Posted 06 Jul 2020
230,000 renters at risk of ‘Covid-eviction’ when government ban lifts
An estimated 227,000 adult private renters (3%) have fallen into arrears since the start of the pandemic, meaning they could lose their homes when the evictions ban ends on 23 August, new Shelter research shows.
Under the current court system, anyone who accrues rent arrears of eight weeks or more can be automatically evicted, in addition to the risk of being subjected to a Section 21 ‘no fault’ eviction. The housing charity is warning that unless the government acts to protect the renters thrown into financial difficulty by Covid-19, judges will be powerless to stop them from losing their homes once the ban lifts.
What is worse, the polling, which was carried out by YouGov for Shelter, reveals that 174,000 private tenants have already been threatened with eviction by their landlord or letting agent (accounting for 6% who’ve had some contact or 2% of private tenants overall).
The total number of private renters in arrears reached 442,000 adults (5%) – double what it was in the same period last year. This demonstrates the terrifying impact of the pandemic on private renter’s finances. This is only likely to get worse for many renters as the furlough scheme draws to a close, and millions could lose their jobs.
The charity’s findings further illustrate the toll this pandemic and looming threat of eviction is taking on the mental health of private renters, who live in the country’s least secure homes. Nearly a third of renters - 2.7 million adults (31%) - feel more depressed and anxious about their housing situation. And the same number say they are having sleepless nights.
This reflects what Shelter’s frontline services are seeing too. Since the lockdown began on 23 March, one in four of the calls from private renters to the charity’s emergency helpline and webchat service have been from renters scared of losing their home.
With only 10 sittings days left until Parliament breaks for recess, and less than two months before the eviction ban lifts, Shelter is urging the government to act now and keep its promise that no-one will lose their home because of Covid-19. By making small changes to the law, the government can give judges the powers they need to halt automatic evictions - giving people the best chance possible of staying safe in their homes.
Polly Neate, chief executive at Shelter, said: “The Housing Secretary promised no-one would lose their home because of coronavirus. But the financial chaos of Covid-19 means that many private renters are in danger of being evicted when the current ban lifts. Unless he acts now, he will break his promise, and put thousands of renters at risk of homelessness.
“We know people have been doing whatever they can to pay their rent and keep their home safe. Despite this, the minute the evictions ban lifts, the 230,000 already behind with their rent could be up for automatic eviction if they’ve built up eight weeks-worth of arrears. And judges will be powerless to help them. That’s more than the entire population of Portsmouth at risk of losing their homes. And let’s not forget: this pandemic is not over.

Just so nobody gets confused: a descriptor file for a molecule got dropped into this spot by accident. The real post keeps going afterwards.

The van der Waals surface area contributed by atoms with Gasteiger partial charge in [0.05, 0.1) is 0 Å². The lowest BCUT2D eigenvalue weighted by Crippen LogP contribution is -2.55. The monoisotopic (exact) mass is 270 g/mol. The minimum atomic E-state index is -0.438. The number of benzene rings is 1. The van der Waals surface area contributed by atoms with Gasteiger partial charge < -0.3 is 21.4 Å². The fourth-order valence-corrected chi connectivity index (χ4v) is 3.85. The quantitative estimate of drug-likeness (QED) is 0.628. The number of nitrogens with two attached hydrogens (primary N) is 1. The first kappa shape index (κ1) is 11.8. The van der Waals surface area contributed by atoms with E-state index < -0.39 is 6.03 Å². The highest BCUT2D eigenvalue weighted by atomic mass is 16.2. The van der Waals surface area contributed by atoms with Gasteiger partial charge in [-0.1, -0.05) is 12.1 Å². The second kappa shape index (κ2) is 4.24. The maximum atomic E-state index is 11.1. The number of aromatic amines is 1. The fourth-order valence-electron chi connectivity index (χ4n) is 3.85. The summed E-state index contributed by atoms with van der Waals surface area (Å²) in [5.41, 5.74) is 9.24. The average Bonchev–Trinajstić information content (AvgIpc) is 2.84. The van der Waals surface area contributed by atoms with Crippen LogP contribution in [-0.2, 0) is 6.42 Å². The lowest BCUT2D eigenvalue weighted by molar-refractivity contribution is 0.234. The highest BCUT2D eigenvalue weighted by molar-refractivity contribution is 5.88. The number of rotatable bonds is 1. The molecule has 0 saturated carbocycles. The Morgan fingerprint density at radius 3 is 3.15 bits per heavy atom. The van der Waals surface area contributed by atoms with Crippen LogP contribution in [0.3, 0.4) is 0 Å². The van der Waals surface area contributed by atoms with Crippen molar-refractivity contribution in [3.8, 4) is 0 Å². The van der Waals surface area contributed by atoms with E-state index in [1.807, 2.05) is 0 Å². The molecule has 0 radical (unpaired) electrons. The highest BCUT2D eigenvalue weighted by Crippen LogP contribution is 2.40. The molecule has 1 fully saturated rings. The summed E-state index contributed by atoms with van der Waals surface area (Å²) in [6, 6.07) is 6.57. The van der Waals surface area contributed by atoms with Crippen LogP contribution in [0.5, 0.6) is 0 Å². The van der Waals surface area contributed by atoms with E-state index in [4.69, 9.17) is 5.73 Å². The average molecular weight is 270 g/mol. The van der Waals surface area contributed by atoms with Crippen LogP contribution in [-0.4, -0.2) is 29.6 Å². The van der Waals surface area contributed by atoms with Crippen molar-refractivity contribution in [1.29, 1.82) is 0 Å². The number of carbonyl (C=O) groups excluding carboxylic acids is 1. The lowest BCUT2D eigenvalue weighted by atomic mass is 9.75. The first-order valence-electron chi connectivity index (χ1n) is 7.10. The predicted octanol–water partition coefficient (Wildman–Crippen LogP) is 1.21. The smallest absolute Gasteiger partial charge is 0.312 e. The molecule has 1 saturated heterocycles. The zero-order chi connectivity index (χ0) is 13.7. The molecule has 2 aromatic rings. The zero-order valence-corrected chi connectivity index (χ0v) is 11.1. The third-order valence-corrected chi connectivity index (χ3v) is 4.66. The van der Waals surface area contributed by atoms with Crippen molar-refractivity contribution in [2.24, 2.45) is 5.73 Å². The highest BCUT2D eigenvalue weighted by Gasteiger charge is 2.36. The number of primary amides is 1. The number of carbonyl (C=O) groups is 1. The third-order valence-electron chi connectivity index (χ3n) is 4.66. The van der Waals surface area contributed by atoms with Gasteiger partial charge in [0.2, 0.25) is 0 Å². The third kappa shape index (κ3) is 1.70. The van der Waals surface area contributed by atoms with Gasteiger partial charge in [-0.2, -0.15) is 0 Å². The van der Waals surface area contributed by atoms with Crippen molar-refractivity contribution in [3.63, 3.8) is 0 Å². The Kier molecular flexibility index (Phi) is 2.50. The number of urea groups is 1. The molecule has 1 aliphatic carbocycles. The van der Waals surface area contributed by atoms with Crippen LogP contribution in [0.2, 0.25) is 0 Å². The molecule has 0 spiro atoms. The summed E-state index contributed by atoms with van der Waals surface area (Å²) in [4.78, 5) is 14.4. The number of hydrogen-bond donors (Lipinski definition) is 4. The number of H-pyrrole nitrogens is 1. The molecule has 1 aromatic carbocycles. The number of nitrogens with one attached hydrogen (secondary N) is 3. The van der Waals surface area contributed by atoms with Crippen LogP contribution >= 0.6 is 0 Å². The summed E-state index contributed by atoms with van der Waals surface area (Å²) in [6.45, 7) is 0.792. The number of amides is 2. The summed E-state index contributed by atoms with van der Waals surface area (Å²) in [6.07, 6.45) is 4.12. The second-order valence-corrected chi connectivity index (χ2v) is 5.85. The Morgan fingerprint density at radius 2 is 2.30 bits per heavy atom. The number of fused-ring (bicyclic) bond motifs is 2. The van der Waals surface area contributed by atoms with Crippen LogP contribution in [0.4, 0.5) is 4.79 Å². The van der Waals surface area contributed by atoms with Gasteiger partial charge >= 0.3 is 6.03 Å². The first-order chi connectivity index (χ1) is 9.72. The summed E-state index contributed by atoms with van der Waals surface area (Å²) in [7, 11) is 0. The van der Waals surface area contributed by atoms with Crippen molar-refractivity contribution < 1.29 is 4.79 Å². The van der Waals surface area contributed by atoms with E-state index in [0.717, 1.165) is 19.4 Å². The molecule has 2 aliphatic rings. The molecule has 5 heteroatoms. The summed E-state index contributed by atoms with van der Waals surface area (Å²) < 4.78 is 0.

“The Housing Secretary can still avert this disaster. He can prevent these ‘Covid-evictions’ as the pandemic continues and keep families safe in their homes. All he and the government need to do – in the 10 sitting days before Parliament breaks for the summer - is make some small changes to the law. These changes would give judges the power to ensure that no renter is automatically evicted, and the impact of coronavirus is always considered.”
Case study: Jeanny, 48, lives in Bournemouth with her three children.
She was furloughed from her retail job at the start of the pandemic and is still unable to return. Jeanny asked her landlord for some flexibility on paying her rent, but her landlord refused and has asked the family to leave the home they have rented for four years by 4 October.
Jeanny, said: “It was a complete shock. I thought my landlord would at least say ‘let’s talk’ about the rent before threatening me with eviction, when I told her I couldn’t quite pay my full rent after my pay was cut. Before the pandemic, I’d always paid my rent on time every month for the four years we’ve lived here.
“Being under all this pressure is having a massive impact on everyone in the family. It affects my sleep, it’s on my mind all the time. I talk about it with my older children, and we try and work out where we can get the money from to top up the rent. I’m already buying cheaper food and looking for other ways to cut back. It’s incredibly stressful. I don’t want it to come to an eviction through the courts. I don’t want my children to go through that.”